Posted by in Gear Categories: Camping and Gadgets.

Going off the grid? These five items are tops.

Also read: 11 off-the-grid campsites that are eco-friendly

 

1. The hard-core cooler box

Wild Cooler

R4495, wildcoolers.com


With 50mm-thick insulation walls and lid, the 20L Wild Cooler is designed to live outdoors. It’s on the heavy side at 9,5kg, but for good reason. The thick walls keep ice frozen for a whole weekend without electricity, and the inner lid is fitted with a silicone gasket that ensures an airtight fit to keep the contents cold. There is a leak-proof plug for easy drainage once the ice has melted (obviously, this could take a while). I also love the handy bottle opener built into the lid and the cooler’s non-slip feet, which help it stay in place when travelling. Wild Coolers are also available in 40, 60 and 80L capacities. These bigger models can accommodate suspended baskets (from R365) that slide along the length of the cooler to allow easy access to drinks and ice below, and have removable partitions to keep ice and soft food seperate.

 

2. An eco-friendly stove

Philips Clean Cookstove

R1500, sustainable.co.za

This innovative and eco-friendly camping stove is equipped with a solar panel and is compatible with various clean-burning fuels. Use it as you would a gas cooker (it’s roughly the same size as a No. 3 gas bottle with cooker plate attached). I tested the stove with wood pellets (R60 a bag) and after lighting them with firelighters, the solar-powered fan inside the main vessel helped the embers to maintain a good heat. (When half-filled with pellets, the stove stayed hot enough to cook a potato curry in half an hour.) This cooking process doesn’t produce air-polluting fumes and there’s no smoke, although in testing the last embers did smoulder a little. Manufactured locally and part of the Clean Cooking Revolution, the proceeds from sales of the stoves gon to making them available to South Africa’s rural communities helping to reduce the hazards of traditional stoves and fires.

 

3. A mobile shower

Rinsekit portable shower

R1595, outdoorwarehouse.co.za


On a recent trip to the Namib desert I became increasingly jealous of the 4X4s kitted out with built-in showers – there’s only so far wet wipes can get you. My envy has now been cured with the RinseKit, a neat pressurised bucket system that requires no batteries. It’s easy to use: just screw the hose onto a tap (it must have a screw-on fitting such as those used with garden hoses) and fill the bucket. Once loaded, the RinseKit delivers a pressurised spray for up to four minutes from a shower head with seven different modes, including a concentrated jetstream. The bucket takes just 20 seconds to fill and the folding handle makes for comfy carrying, which is important because it weighs 11kg when full. This simple invention is also a great lesson in water conservation – you can do a lot with 7,5L. The only snag: most campsites don’t have hot-water taps with the screw-on feature, which means a steamy shower isn’t likely.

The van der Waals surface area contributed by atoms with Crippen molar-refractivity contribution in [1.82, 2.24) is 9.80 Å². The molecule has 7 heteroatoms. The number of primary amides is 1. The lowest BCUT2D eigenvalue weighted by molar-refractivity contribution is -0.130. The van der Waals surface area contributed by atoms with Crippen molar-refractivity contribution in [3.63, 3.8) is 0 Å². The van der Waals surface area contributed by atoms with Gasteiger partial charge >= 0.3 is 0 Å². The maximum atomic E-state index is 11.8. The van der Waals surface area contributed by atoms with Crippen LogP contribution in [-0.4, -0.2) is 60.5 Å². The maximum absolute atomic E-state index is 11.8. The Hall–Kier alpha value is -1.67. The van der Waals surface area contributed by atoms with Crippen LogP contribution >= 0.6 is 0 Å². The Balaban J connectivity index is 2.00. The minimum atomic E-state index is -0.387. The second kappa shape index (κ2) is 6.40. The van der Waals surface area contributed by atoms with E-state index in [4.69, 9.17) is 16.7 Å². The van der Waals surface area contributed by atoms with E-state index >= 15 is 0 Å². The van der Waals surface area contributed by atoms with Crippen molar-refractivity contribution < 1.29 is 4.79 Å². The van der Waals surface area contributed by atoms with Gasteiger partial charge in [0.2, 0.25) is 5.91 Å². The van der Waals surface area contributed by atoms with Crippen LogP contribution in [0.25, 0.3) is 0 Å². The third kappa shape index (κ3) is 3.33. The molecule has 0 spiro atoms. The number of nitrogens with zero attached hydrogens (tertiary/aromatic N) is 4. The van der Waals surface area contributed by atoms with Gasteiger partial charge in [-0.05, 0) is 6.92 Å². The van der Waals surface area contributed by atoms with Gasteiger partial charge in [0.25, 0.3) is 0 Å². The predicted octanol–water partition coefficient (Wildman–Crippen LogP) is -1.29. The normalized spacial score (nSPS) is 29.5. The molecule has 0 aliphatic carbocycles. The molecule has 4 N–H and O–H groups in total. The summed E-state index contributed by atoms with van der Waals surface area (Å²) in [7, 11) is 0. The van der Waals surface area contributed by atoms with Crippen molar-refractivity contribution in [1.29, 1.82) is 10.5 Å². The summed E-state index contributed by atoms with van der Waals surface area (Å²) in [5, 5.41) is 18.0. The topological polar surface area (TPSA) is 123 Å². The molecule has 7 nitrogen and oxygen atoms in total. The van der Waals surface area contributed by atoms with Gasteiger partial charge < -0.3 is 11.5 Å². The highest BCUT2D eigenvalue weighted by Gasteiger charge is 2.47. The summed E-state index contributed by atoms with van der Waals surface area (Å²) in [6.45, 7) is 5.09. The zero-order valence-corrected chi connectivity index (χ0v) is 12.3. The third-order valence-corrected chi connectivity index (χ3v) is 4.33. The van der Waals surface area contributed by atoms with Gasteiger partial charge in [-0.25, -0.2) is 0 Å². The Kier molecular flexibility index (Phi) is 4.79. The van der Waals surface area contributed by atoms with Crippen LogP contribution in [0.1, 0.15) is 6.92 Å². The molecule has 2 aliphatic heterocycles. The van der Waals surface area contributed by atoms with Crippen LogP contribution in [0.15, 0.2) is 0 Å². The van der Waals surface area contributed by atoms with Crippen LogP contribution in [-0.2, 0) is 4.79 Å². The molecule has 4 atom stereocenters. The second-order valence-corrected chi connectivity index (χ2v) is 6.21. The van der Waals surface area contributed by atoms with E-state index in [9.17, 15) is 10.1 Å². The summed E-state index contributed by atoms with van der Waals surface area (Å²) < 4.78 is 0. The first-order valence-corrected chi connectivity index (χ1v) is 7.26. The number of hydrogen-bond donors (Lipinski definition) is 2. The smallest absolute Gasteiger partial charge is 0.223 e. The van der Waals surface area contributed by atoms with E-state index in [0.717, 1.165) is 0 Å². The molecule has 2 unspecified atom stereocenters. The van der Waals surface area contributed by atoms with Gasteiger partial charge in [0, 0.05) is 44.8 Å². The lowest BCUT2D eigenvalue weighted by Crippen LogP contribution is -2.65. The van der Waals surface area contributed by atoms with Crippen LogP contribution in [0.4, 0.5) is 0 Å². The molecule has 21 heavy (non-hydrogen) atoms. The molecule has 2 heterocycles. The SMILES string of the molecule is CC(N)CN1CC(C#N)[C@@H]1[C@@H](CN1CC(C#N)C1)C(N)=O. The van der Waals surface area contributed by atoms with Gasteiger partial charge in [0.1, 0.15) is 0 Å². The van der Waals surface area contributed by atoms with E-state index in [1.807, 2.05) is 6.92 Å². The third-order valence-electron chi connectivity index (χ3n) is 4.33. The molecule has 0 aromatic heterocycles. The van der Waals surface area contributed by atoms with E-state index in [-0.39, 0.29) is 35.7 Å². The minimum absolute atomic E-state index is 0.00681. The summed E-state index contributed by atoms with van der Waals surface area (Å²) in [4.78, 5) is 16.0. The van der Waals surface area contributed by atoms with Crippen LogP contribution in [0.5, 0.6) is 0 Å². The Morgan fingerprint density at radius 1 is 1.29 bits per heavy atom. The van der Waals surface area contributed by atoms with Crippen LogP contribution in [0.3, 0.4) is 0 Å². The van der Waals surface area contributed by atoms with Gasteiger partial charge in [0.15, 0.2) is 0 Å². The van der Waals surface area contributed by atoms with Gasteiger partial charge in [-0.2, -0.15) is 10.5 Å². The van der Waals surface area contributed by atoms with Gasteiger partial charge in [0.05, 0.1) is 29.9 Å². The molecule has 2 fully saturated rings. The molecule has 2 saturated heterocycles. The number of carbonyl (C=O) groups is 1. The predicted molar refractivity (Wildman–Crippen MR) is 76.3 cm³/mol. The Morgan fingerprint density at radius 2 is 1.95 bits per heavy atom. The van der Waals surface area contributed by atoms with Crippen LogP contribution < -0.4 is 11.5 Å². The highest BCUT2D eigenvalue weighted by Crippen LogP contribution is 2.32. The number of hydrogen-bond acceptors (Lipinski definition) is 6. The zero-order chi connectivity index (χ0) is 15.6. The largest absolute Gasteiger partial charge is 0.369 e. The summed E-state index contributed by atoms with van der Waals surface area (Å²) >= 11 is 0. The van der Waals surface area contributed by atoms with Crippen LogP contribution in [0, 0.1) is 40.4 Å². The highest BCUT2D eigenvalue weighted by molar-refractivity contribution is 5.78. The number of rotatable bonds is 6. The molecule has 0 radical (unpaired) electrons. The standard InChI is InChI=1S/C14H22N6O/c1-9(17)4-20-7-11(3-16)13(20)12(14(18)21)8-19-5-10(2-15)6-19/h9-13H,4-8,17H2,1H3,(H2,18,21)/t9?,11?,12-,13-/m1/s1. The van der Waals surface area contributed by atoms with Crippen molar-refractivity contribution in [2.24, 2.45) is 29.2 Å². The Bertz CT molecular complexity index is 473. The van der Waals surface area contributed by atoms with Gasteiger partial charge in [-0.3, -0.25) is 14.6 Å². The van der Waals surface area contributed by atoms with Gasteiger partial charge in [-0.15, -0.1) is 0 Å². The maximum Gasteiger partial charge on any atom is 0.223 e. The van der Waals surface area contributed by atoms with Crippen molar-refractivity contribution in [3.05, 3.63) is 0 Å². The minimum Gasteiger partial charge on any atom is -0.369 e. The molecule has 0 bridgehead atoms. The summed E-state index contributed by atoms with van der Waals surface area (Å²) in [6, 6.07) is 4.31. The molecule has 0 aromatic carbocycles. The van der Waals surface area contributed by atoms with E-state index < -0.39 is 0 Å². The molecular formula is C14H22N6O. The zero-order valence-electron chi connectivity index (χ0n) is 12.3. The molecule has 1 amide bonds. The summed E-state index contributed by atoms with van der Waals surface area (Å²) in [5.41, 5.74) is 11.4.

4. Extra storage

TrailBoss soft roofracks

R659, outdoorwarehouse.co.za

Best for the occasional kayaker or surfer, these padded roof racks fit any car and take up less space than traditional fixed roof racks when packed away. Made from foam, they’re as light as an afternoon nap, and can be easily attached in just a few minutes. Raised well above the roof of the car these racks are best for lighter loads such as kayaks and surfboards. Bicycles, however, are not an option. The harnesses pass through the car under the roof so it’s best to position the front one as far forward as possible so it doesn’t irritate the driver’s head. Being exceptionally lightweight, they’re not as durable as hard roof racks and shouldn’t be left on the car.

 

5. A reliable GPS

Garmin inReach Explorer+

From R8499, garmin.co.za

This is a GPS with a difference. Instead of using conventional positioning systems, the InReach is linked to Iridium – the world’s largest commercial satellite constellation. This means it’s also a satphone, and a smart one at that. You can send and receive text messages from anywhere in the world, share your location with friends and family (and send them a link so they can track you online) and even post on social media, no mobile signal required. It also connects to GEOS, a centralised emergency monitoring network that will get help to you wherever you are in the world. For adventurous types and travellers heading to remote locations (we recently used it on a 4X4 trip in Lesotho) it could very well be a lifesaver. For route planning and navigation, it connects to the Earthmate App (laptop and mobile) so you can upload waypoints on the go, and create and download routes from the InReach website (devout Basecamp users – of which I am one – can still download and upload gpx files too). It’s IPX7 waterproof, super-rugged, comes with a clip-on carabiner and has an incredible (claimed) 100-hour battery life when tracking is set at 10-minute intervals.

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